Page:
Print a File on Multiple Processors

This is a discussion on Print a File on Multiple Processors within the Linux Programming forums, part of the Platform Specific Boards category; Hey guys, I am using MPI to send data between multiple processors. I have one file that I run on ...

  1. #1
    PhysicistTurnedProgrammer Cell's Avatar
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    Print a File on Multiple Processors

    Hey guys,

    I am using MPI to send data between multiple processors. I have one file that I run on about 12 processors, all of which send data back to a single file running on a main node.

    I am trying to have the file which is running on the 12 processors spawn a text file with some information regarding the data and time sent to the main node.

    However, in the one file running on 12 processors, the code I am using to open the file and print to it is not working. I have a strong feeling this is because the way the code is written now, it is trying to open 12 of the same file and there is a conflict.

    I am trying to think of a way to print this information to a file without doing it the cheesy, obvious way, I.E - replicating the fprintf() statements 12 times and have 12 fopen()s, f close()s, etc.

    Does anyone have any ideas?

    Thanks.

  2. #2
    Kernel hacker
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    Any chance you could describe how it doesn't work?

    Also a snippet of the code attempting to print to the file would perhaps be useful.

    --
    Mats
    Compilers can produce warnings - make the compiler programmers happy: Use them!
    Please don't PM me for help - and no, I don't do help over instant messengers.

  3. #3
    PhysicistTurnedProgrammer Cell's Avatar
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    Well absolutely no files are created. How I'm printing to the file is standard, I think:

    Code:
    int main(etc){
    
    FILE *data_one, *data_two;
    
      while statement{
    
       <some various code>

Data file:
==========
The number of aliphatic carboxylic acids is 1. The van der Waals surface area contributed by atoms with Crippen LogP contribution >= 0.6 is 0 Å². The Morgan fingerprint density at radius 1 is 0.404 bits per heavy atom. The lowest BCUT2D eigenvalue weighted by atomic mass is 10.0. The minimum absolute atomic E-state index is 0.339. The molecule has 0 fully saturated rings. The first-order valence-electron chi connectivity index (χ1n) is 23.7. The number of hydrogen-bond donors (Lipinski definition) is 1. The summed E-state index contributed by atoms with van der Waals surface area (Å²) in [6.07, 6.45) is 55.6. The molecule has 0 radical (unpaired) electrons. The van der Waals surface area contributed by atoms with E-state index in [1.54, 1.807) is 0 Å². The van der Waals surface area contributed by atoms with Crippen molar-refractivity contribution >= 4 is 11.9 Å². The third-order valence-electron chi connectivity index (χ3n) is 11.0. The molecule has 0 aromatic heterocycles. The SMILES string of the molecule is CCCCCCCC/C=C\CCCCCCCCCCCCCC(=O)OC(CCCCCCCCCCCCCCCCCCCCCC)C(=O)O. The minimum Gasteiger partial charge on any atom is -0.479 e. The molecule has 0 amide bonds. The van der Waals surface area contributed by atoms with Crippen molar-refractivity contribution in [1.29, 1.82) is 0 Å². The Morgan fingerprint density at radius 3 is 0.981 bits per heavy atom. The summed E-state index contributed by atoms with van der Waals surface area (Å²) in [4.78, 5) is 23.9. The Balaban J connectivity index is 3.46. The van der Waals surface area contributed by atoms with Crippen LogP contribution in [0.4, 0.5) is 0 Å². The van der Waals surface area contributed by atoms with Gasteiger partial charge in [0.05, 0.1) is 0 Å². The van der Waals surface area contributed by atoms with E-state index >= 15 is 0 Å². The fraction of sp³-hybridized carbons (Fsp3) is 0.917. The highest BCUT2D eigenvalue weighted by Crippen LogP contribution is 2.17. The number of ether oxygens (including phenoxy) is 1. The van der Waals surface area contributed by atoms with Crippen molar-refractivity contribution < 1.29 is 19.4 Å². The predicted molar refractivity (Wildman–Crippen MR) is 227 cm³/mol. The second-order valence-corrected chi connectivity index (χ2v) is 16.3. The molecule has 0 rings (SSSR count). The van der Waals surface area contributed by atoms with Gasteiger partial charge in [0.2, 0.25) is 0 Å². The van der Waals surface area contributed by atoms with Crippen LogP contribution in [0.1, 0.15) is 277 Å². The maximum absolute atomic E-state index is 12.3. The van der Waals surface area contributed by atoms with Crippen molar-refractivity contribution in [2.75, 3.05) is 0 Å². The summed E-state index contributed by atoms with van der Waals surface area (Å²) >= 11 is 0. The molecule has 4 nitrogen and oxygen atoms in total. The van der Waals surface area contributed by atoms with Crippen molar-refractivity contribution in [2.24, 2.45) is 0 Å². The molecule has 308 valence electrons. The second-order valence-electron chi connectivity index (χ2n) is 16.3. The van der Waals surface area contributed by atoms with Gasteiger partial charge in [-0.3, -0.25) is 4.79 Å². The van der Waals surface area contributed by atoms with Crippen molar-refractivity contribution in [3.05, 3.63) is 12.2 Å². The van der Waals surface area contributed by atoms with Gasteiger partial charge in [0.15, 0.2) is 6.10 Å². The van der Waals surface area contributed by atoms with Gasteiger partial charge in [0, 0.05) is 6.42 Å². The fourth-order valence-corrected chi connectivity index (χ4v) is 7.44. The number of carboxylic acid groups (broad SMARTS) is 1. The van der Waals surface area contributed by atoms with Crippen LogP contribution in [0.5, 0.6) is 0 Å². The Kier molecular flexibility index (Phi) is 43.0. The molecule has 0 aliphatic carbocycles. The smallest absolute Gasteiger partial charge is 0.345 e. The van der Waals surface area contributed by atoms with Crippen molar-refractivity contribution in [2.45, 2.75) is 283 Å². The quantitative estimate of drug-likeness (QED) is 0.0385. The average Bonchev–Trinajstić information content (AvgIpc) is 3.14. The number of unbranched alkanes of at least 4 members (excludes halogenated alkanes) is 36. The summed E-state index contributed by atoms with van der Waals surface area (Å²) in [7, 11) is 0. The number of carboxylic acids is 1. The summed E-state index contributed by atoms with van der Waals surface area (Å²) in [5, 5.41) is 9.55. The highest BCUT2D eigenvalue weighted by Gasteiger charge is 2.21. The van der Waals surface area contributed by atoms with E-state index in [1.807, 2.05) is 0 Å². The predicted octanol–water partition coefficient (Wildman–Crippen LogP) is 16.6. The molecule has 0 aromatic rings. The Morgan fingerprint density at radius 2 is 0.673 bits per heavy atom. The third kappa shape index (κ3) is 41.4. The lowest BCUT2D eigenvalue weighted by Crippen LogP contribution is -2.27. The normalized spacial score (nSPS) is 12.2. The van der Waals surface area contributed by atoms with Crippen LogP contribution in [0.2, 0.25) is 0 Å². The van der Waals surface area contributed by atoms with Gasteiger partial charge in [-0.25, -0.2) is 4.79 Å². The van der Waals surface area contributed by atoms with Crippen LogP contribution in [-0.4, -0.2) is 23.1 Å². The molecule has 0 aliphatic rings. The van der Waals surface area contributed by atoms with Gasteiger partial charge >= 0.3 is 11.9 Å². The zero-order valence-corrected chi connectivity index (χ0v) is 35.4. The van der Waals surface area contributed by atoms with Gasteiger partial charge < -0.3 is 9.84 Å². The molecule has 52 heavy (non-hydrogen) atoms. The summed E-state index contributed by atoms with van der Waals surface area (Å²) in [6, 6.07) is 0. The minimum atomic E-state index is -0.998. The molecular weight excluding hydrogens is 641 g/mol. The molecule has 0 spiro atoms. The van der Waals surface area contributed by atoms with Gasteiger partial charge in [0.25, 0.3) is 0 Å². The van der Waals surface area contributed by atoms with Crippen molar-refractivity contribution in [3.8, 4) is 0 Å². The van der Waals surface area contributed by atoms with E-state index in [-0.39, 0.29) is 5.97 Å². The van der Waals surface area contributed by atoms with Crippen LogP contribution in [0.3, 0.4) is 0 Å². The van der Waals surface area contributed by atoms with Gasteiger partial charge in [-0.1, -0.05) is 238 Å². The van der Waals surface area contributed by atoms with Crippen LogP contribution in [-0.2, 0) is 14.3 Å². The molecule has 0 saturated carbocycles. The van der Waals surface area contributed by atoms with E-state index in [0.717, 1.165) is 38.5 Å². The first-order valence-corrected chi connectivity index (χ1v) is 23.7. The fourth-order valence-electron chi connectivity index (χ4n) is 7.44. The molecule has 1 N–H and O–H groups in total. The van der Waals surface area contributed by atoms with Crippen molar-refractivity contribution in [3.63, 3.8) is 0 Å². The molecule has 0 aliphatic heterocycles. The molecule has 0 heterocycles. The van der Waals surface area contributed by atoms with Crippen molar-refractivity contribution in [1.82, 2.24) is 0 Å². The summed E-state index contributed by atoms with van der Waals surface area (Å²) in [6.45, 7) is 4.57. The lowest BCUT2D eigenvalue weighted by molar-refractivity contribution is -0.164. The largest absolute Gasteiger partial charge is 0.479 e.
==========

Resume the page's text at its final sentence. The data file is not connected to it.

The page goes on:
data_one = fopen("data_one", "w");
    
       MPI_Recv();
    
        fprintf(data_one, "info %f, time %f", info, time); 
    
        data_two = fopen("data_two", "w");
    
       MPI_Send();
    
        fprintf(data_two, "info %f, time %f", info, time); 
    
       fclose(data_one);
       fclose(data_two);
    
    } end while
    Something like that. The above code is replicated 12 times. I do not see data_one or data_two being created at all.

    I think there is some sort of conflict creating these files. However, I'd expect them to be created and just over-written - but they are not created at all.

  4. #4
    Registered User oteros's Avatar
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    Use a DBMS

    Use a DBMS instead a regular file. (FireBird, by example).
    One procesor own the DBMS, and the others CONNECT to a Data Base via network or locally via localhost. Using SQL calls you can read/ from all the proccesors including the LOCALHOST that own DBMS.
    If the file have no PRIMARY KEY, use a TimeStamp + proc ID por secuence the entries in tables.
    In addition, a process in one processor can write as regular file (appending in file) using a select from table X where ID > last processed. Is possible in INSERT left by default the attribute that contains the ID. Also, you must include a field that constains the processor number, to identify the origin of data and generate non repeated primary keys on destination.

    Best Regards.

  5. #5
    Kernel hacker
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    Well, if you have the same name on the same filesystem, you probably need to make sure that you either:
    1. Open the file in exclusive mode to prevent others from opening the file at the same time.
    2. Use some interprocess locks to prevent the file from being created/written to at the same time.
    3. Use specific filenames for each process, and let a main process merge them together at the end.

    Using a database may also solve the problem, but I think for simple stuff like this, it would be a bit of a sledgehammer to crack a nut (but I'm almost certain it will solve the problem).

    --
    Mats
    Compilers can produce warnings - make the compiler programmers happy: Use them!
    Please don't PM me for help - and no, I don't do help over instant messengers.

  6. #6
    Registered User oteros's Avatar
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    Depends

    When all the processors are in same computer, obviusly use of lock tecnics is preferable, but if processors resides in differents computer, I think that the stuff is not a stuff and the db solution is the best.

    Best Regards.
    Oteros.

  7. #7
    Registered User Codeplug's Avatar
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    I'm assuming there's a common NFS for all 12 processors?

    >> 3. Use specific filenames for each process, and let a main process merge them together at the end.
    For example, incorporate the MPI_Comm_rank() into the filename. Keep in mind that the performance of the NFS may not be nearly as efficient as an MPI gather operation. In other words, it may take more bandwidth and time.

    gg

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